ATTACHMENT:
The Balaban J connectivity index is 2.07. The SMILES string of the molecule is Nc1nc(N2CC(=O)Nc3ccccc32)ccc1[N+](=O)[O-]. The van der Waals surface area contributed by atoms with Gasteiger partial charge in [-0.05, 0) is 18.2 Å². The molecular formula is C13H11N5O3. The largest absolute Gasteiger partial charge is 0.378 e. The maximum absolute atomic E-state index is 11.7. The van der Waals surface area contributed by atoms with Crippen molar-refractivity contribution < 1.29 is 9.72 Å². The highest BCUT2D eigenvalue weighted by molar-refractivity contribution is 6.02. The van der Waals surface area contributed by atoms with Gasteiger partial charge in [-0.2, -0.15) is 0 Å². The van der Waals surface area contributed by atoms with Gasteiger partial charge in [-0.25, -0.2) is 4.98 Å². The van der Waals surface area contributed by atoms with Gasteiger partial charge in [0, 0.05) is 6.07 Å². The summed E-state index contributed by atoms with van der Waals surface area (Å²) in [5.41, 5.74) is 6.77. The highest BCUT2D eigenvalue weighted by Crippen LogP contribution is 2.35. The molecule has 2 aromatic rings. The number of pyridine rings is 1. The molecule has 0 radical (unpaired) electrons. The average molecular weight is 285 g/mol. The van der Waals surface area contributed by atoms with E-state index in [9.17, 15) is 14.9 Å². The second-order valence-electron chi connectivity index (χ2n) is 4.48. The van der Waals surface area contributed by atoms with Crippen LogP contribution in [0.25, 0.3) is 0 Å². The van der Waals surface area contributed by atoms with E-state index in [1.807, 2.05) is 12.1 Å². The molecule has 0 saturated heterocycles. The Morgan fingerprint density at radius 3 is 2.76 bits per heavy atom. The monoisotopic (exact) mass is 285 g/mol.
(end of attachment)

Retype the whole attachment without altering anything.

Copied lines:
The Balaban J connectivity index is 2.07. The SMILES string of the molecule is Nc1nc(N2CC(=O)Nc3ccccc32)ccc1[N+](=O)[O-]. The van der Waals surface area contributed by atoms with Gasteiger partial charge in [-0.05, 0) is 18.2 Å². The molecular formula is C13H11N5O3. The largest absolute Gasteiger partial charge is 0.378 e. The maximum absolute atomic E-state index is 11.7. The van der Waals surface area contributed by atoms with Crippen molar-refractivity contribution < 1.29 is 9.72 Å². The highest BCUT2D eigenvalue weighted by molar-refractivity contribution is 6.02. The van der Waals surface area contributed by atoms with Gasteiger partial charge in [-0.2, -0.15) is 0 Å². The van der Waals surface area contributed by atoms with Gasteiger partial charge in [-0.25, -0.2) is 4.98 Å². The van der Waals surface area contributed by atoms with Gasteiger partial charge in [0, 0.05) is 6.07 Å². The summed E-state index contributed by atoms with van der Waals surface area (Å²) in [5.41, 5.74) is 6.77. The highest BCUT2D eigenvalue weighted by Crippen LogP contribution is 2.35. The molecule has 2 aromatic rings. The number of pyridine rings is 1. The molecule has 0 radical (unpaired) electrons. The average molecular weight is 285 g/mol. The van der Waals surface area contributed by atoms with E-state index in [9.17, 15) is 14.9 Å². The second-order valence-electron chi connectivity index (χ2n) is 4.48. The van der Waals surface area contributed by atoms with Crippen LogP contribution in [0.25, 0.3) is 0 Å². The van der Waals surface area contributed by atoms with E-state index in [1.807, 2.05) is 12.1 Å². The molecule has 0 saturated heterocycles. The Morgan fingerprint density at radius 3 is 2.76 bits per heavy atom. The monoisotopic (exact) mass is 285 g/mol.